Accessory Dwelling Units (ADUs): Bringing Back the “Granny Flat”

By Will Mackaman, Sierra Club Green Transportation Intern

Since its design in the 1890s, the Accessory Dwelling Unit (ADU) has been used as a viable, efficient and cheap housing option for urban residents. The idea is simple: Construct a smaller, detached house – often called a granny flat, carriage house, or in-law unit – in the backyard or next to the main quarters. The purpose: To provide affordable housing for lower-income residents, to give homeowners struggling with their mortgages a means to stay where they wish to live, to increase density in a positive way, and to allow aging family members to continue living with their families.

In a recent Star Tribune article, writer Don Jacobson describes the push being made for ADUs in Minneapolis. Currently, ADUs are only allowed in the lower-income Ventura Village neighborhood. However, many urban planners and designers remain optimistic and see promise in developing more carriage houses. Jim Graham, an urban planner and housing designer, highlights some benefits of ADUs: “You can design them to be affordable and meet their particular needs but also use high-end architecture. It’s really a high-density housing option with a low impact.”

An ADU off of Summit Avenue in St. Paul Source: MinnPost, Bill Lindeke

An ADU off of Summit Avenue in St. Paul
Source: MinnPost, Bill Lindeke

Bill Lindeke, in another article featured in MinnPost, mentions Ward 10 Council Member Lisa Bender as one of the leading voices behind the ADU movement. “This is a way of increasing housing options within neighborhoods. It gives property owners more flexibility of how they can use their homes.” Bender was also quoted in a MPR interview, saying, “The goal is to create more housing options as our city’s population changes. ADUs increase housing within the city [itself], too. From a regional standpoint, I think this is a good step towards sustainability.” In terms of the problems associated with carriage houses: “I hope people see this as a way to open up neighborhoods to more people. With the right regulations in place, we can make sure that ADUs don’t have a negative impact on neighborhoods.”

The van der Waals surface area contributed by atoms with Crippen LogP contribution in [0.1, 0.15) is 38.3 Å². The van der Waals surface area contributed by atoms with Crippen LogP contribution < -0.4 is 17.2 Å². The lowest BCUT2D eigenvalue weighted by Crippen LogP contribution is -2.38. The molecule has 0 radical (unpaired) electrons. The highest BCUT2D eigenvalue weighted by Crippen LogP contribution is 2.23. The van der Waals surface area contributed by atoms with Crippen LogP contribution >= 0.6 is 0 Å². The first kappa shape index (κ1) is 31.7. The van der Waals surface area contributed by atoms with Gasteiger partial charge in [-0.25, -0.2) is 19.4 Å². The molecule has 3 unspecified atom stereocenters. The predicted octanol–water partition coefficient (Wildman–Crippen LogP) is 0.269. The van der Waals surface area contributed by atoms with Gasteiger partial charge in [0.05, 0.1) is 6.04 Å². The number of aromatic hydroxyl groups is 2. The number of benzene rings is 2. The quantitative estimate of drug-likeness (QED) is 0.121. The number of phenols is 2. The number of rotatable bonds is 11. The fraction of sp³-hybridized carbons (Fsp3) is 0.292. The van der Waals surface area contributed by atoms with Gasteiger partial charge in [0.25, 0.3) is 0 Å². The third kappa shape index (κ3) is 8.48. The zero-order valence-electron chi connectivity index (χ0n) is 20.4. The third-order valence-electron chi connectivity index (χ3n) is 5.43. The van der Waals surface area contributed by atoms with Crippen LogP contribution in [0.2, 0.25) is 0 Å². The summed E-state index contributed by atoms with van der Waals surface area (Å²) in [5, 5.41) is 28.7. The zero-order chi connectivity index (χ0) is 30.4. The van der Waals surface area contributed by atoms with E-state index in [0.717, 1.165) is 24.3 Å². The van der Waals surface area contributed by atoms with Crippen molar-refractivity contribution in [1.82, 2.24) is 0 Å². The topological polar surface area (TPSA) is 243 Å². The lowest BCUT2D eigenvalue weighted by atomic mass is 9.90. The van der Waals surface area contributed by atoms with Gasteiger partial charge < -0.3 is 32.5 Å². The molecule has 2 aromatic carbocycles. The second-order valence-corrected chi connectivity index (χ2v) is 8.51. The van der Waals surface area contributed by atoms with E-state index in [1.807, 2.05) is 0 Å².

Although the MinnPost article addresses some of these negative aspects associated with ADUs (such as how they might affect property values, overcrowding, and traffic), these concerns are largely unwarranted. Portland, Oregon has witnessed much success with carriage houses, and the Oregon government released a report this year highlighting those findings. Other progressive cities (Seattle, Minneapolis) see the potential as well. ADUs lead to organic and steady growth, and are a practical solution to increasing density within Minneapolis. Residents of these “carriage cottages” often give rave reviews about the privacy, affordability, and appeal they find of living in an attached housing unit.

Neighborhood design to accommodate ADUs Source: INDY Week, Bob Geary

Neighborhood design to accommodate ADUs
Source: INDY Week, Bob Geary

The Sierra Club is in strong support of expanding the zoning regulations to allow for more ADU construction around Minneapolis, as long as provisions are made not to require more additional off street parking. More parking would be counterproductive to the density benefits ADU’s provide for more sustainable land use.

We need your help! Decision makers need to know that constituents support ADUs. Please attend an upcoming public meeting:

South: Saturday, August 23, 2014

10:30 a.m. – 12:30 p.m.

Hosmer Community Library

347 E 36th Street

Northeast: Wednesday, August 27, 2014

5:00 p.m. – 7:00 p.m.

Eastside Neighborhood Services

1700 2nd St NE

North: Tuesday, September 16, 2014

5:00 p.m. – 7:00 p.m.

North Regional Library

1315 Lowry Ave N

Southwest: Wednesday, September 17, 2014

7:00 p.m. – 9:00 p.m.

Kenwood Community Center

2101 W Franklin Ave

For more information, please contact Joshua at the Sierra Club or visit the City of Minneapolis’ website on ADUs.

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